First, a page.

"We tried to feed the elk with alfalfa only, but their health wasn't as good," says Starr. "We couldn't keep them healthy." So the elk are fed Purina pellets that consist primarily of vitamins and minerals. Each elk gets a pound of pellets a day - except Matthew.

"Matthew gets a few more pounds because he's a hog and doesn't share," says Starr.

Lawrence bought the property three years ago and introduced the first bison soon afterward. The elk joined them a year later. He purchased the animals from operations in South Dakota, Montana, Washington and Idaho - in some cases, taking entire herds from owners who were getting out of the business.

Likeable is an 8-year-old bison. He came from Athol and was the dominant bull until recently; Thunder has now taken over that role. Likeable is almost blind, so isn't nearly as friendly as he was when his vision was better. Thunder and Easy came from Big Timber, Mont., and were the first two bison Lawrence bought. (They only name the breeder bulls.)

The bison are generally friendly, although the animals aren't treated as pets. They are raised in a positive, stress-free environment. Starr doesn't use a four-wheeler to move the herds, so they're not scared of machines.

"The bison do the work themselves," he says. "I don't have to chase them; they just come to the fence."

The animals are brought into pens when they need to be worked on, such as receiving injections, examinations, etc. The pens must be well-built to sustain the damage inflicted on them - L3's are solid steel. The bison run full-force into them, said Starr, and most fences can't withstand the punishment.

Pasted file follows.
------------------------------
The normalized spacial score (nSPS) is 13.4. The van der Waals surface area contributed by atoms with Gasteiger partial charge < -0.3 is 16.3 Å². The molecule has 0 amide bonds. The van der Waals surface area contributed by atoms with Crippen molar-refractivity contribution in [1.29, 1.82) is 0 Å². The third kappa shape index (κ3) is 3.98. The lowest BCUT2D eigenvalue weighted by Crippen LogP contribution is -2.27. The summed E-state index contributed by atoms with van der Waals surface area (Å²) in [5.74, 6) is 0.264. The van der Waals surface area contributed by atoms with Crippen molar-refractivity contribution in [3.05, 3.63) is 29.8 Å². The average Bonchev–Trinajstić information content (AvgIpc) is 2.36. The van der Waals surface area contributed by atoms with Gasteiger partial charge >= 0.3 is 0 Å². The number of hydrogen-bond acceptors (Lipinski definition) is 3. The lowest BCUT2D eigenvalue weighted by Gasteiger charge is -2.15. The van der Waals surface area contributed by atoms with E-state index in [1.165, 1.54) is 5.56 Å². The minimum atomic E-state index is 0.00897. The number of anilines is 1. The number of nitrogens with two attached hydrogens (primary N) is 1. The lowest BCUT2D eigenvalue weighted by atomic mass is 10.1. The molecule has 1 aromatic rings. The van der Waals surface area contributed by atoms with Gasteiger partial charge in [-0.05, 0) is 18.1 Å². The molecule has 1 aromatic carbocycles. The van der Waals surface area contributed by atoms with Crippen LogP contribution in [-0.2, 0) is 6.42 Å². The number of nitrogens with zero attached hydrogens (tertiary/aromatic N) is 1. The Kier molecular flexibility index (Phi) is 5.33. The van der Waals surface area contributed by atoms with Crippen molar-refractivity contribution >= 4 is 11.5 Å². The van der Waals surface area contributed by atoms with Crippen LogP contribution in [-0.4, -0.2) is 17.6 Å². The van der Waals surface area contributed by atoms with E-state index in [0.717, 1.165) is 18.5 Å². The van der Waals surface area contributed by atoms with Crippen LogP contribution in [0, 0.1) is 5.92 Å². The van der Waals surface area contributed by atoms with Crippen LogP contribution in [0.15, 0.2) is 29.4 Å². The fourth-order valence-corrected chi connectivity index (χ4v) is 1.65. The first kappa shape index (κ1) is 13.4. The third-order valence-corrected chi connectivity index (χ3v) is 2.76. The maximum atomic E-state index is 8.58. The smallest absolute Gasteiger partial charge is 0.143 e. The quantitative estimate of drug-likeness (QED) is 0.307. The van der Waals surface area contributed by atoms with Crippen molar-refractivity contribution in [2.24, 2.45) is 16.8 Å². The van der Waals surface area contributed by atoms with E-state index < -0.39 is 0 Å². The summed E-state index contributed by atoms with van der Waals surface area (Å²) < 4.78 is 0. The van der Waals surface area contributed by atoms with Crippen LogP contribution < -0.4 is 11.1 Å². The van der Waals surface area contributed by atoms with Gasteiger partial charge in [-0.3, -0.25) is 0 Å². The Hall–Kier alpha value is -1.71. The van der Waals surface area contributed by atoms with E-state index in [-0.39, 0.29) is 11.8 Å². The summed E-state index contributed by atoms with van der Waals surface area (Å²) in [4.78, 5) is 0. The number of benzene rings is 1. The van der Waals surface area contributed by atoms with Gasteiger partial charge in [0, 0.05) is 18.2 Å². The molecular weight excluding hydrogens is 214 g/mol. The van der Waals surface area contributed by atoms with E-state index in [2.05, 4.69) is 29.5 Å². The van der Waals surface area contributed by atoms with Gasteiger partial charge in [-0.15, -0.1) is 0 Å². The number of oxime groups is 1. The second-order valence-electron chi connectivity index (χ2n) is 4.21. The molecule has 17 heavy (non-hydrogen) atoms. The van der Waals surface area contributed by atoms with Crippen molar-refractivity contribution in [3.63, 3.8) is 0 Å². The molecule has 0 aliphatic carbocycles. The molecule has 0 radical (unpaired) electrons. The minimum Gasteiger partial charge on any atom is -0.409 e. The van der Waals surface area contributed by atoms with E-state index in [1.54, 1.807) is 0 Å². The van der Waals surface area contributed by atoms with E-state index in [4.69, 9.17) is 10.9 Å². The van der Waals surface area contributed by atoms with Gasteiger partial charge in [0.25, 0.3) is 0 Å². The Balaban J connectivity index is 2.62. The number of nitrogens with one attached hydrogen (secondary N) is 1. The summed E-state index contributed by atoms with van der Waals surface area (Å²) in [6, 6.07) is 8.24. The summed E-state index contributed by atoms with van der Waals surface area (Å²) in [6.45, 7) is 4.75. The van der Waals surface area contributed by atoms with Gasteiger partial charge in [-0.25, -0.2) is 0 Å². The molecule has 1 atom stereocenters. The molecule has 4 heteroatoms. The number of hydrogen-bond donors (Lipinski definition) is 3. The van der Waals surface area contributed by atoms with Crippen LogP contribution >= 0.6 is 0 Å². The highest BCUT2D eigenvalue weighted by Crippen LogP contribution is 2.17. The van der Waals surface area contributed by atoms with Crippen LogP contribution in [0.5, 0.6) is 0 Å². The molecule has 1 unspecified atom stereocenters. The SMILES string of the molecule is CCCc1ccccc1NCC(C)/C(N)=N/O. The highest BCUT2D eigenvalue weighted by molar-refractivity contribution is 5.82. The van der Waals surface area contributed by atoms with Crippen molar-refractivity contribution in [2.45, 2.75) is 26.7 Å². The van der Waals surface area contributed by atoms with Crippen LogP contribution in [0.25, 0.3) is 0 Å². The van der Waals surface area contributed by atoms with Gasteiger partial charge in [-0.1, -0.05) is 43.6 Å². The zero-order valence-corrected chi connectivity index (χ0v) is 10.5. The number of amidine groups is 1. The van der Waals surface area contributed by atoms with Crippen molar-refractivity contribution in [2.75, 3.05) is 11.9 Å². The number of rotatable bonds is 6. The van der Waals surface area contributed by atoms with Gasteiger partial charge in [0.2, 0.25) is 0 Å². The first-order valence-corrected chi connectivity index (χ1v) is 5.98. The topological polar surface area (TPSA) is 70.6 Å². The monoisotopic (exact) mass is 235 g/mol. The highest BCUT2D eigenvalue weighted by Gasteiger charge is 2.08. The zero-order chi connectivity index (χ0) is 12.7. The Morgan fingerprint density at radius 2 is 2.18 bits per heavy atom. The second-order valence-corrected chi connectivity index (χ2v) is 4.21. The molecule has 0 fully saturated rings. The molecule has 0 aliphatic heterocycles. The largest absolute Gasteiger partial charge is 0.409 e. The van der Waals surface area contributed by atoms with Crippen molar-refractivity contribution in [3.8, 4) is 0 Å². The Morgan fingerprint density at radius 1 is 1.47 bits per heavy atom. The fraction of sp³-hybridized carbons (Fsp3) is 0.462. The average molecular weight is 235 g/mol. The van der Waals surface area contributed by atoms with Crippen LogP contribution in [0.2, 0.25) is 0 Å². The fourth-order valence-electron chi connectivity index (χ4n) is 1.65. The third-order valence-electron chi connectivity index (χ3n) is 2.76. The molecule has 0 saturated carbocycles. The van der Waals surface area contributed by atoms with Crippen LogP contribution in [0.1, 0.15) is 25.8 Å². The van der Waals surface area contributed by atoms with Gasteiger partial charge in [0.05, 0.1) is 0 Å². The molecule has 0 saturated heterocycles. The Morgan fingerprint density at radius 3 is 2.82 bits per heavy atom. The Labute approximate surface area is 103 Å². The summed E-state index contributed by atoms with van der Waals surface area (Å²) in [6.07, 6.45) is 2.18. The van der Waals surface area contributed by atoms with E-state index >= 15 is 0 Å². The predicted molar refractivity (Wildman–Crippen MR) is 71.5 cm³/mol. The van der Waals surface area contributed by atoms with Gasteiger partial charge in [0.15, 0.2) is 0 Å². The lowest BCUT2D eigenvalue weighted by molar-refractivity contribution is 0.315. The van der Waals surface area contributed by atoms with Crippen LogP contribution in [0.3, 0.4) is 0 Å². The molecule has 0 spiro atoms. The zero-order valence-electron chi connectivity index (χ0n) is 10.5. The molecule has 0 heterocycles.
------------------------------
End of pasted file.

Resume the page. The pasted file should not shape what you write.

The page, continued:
"They can run through most any fence we put up when they want to," says Starr. "Some of them have really hard heads."

Aside from the actual ranching operation, the Lawrence family has built facilities to accommodate church retreats and hunting seminars, as well as hosting hunters. The bunkhouse is far more lavish than the name implies, featuring a great room with a floor-to-ceiling wood-burning fireplace built with rock collected on the grounds. There are private bedrooms and a dormitory-style room, as well as comfortable living and kitchen areas.

Animal mounts are displayed in both the lodge and the bunkhouse from Lawrence's personal collection, which numbers in the hundreds. He has multiple hunting world records, including the Ram Grand Slam (five different breeds of sheep) in three weapon classes: bow, rifle and muzzleloader. He's currently pursuing the same title with a handgun, and just recently returned from bow-hunting polar bears in Canada.

Lawrence didn't build the ranch as an investment, according to Starr. He views it as a place to relax, enjoy nature, and be pampered.

From the look of the bison and elk that live there, the ranch is very good at pampering its residents, resulting in high-quality meat for the consumer. And considering the grandeur of the lodge, bunkhouse and other facilities, imagine how well it must treat its guests.

For more information on the L3 Ranches, contact Christian Starr at (509) 999-8367 or L3ranches@gmail.com, or visit www.whybison.com.

A group of young bull elk watch the activity near their pen. There are currently 110 elk on the 750-acre ranch that are available as a meat source, but hunting opportunities are also possible.


Christian Starr feeds the ranch’s oldest bison, Likeable, right, who is mostly blind. Thunder, center, has taken the older bison’s place as the dominant bull.


The bunkhouse at L3 Ranch is adorned with dozens of mounts and provides hunters with a northwest lodge ambiance.